So what have we learned from the (not so) Great Shutdown of 2013?
My best guess: nothing much. Which is pretty much what the country learned from the last great shutdown and face-off. Which was back in the 1990s, which now seems like yesterday. Or rather Thursday, which is when the president finally got to sign a debt-(un)limit bill so everything could get back to dangerously normal.
The debt clock can now keep ticking, the country can shrug off its disgust with both political parties, and we can all go blithely on.
Happy Days are Here Again--for a while. Ain't We Got Fun?
It may not be just a coincidence that the only song lyrics that pop into mind when contemplating this latest failure of both sense and government should come from the Roaring Twenties and Depressed Thirties, which followed one another the way hangovers follow binges.
Yes, yes, but what have we learned from all this?
About as much as a couple of other parties learned from their confrontation as recorded by that eminent historian and political philosopher Mother Goose:
The King of France, with twenty thousand men,
Went up the hill, and then came down again;
The king of Spain, with twenty thousand more,
Climbed the same hill the French had climbed before.
Each no doubt drew his own self-serving lesson from that pointless campaign, to wit: Each was absolutely right while they were being absolutely wrong. Both could rest their their defense on what the Church considers grounds for forgiveness: invincible ignorance. . . .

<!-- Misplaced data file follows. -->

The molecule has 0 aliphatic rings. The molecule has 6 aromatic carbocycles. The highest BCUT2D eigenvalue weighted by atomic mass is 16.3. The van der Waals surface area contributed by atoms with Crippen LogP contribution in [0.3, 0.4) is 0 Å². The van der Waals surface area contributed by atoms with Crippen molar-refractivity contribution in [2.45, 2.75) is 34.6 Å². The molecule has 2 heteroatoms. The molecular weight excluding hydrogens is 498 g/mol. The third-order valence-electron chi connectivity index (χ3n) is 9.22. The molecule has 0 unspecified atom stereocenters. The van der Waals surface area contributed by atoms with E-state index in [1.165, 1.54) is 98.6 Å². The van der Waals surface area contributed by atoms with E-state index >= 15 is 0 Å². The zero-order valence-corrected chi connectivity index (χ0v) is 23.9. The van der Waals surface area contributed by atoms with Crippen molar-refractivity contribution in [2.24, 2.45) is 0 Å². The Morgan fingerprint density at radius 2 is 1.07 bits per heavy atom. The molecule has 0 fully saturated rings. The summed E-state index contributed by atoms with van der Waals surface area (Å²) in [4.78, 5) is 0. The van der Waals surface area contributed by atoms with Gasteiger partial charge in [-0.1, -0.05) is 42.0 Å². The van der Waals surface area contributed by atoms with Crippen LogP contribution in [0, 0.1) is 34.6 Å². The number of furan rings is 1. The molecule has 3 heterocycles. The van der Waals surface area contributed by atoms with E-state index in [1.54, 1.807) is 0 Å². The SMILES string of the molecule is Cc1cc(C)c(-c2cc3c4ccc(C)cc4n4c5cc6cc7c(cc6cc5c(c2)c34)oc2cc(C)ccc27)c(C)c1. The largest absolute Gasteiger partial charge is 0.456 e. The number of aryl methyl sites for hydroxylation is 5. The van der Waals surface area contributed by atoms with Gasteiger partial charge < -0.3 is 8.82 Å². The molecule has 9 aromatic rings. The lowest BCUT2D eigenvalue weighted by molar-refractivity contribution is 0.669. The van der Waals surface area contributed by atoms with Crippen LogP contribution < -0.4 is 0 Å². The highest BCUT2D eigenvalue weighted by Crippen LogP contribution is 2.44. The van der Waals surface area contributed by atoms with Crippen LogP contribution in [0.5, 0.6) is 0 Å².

Democrats, or at least their party's establishment, may have learned only that it pays to be stubborn no matter what it costs the country. Or posterity. The polls (our current sovereign and ultimate arbiter) say their party won, and will win some more come next year's elections. Happy Days Are Here Again.
Republicans, or at least those rebelling against their party establishment, will learn nothing. Which is just what they learned a decade ago when Bill Clinton cleaned their clock and was able to go on to re-election, earning a vote of confidence and impeachment in roughly that order.
The piper didn't have to be paid till the whole bubble burst at the end of the Clinton presidency, and by then it was somebody else's problem. Whee-eee!
For now the less than Grand Old Party may remain as ineducable about the great game of politics as before. Never overestimate the intelligence of Republicans, or underestimate their party's uncanny ability to sabotage itself.
The GOP is faced by a quandary as old as Cassandra's. It's aware of the approaching disaster as the national debt grows still more ominous, but just as aware that all its warnings will be ignored. For the Republicans seem unable to translate the essence of all their facts and figures and graphs and fiscal projections into the kind of plain English that would sway the great beast known to Alexander Hamilton as The People. ("Your people, sir, your people is a great beast.")
But what th' heck, Colonel Hamilton is no longer secretary of the Treasury, which is clear enough, and the band plays on.
There's a name for the modern-day Republican Party's big problem. The scientific term for it, to borrow a line from that noted political scientist Cool Hand Luke, is a failure to communicate. And it is proving a costly failure.
And so we all go on, oars beating against the current that carries us back to just where we were before. To quote an old federalist editor and backyard inventor named Ben Franklin, experience keeps a dear school but fools will learn in no other.
In the meantime, pay no mind to that faint roar you hear in the background. It's only the distant sound of the great cataract awaiting at the end of a long and lazy river.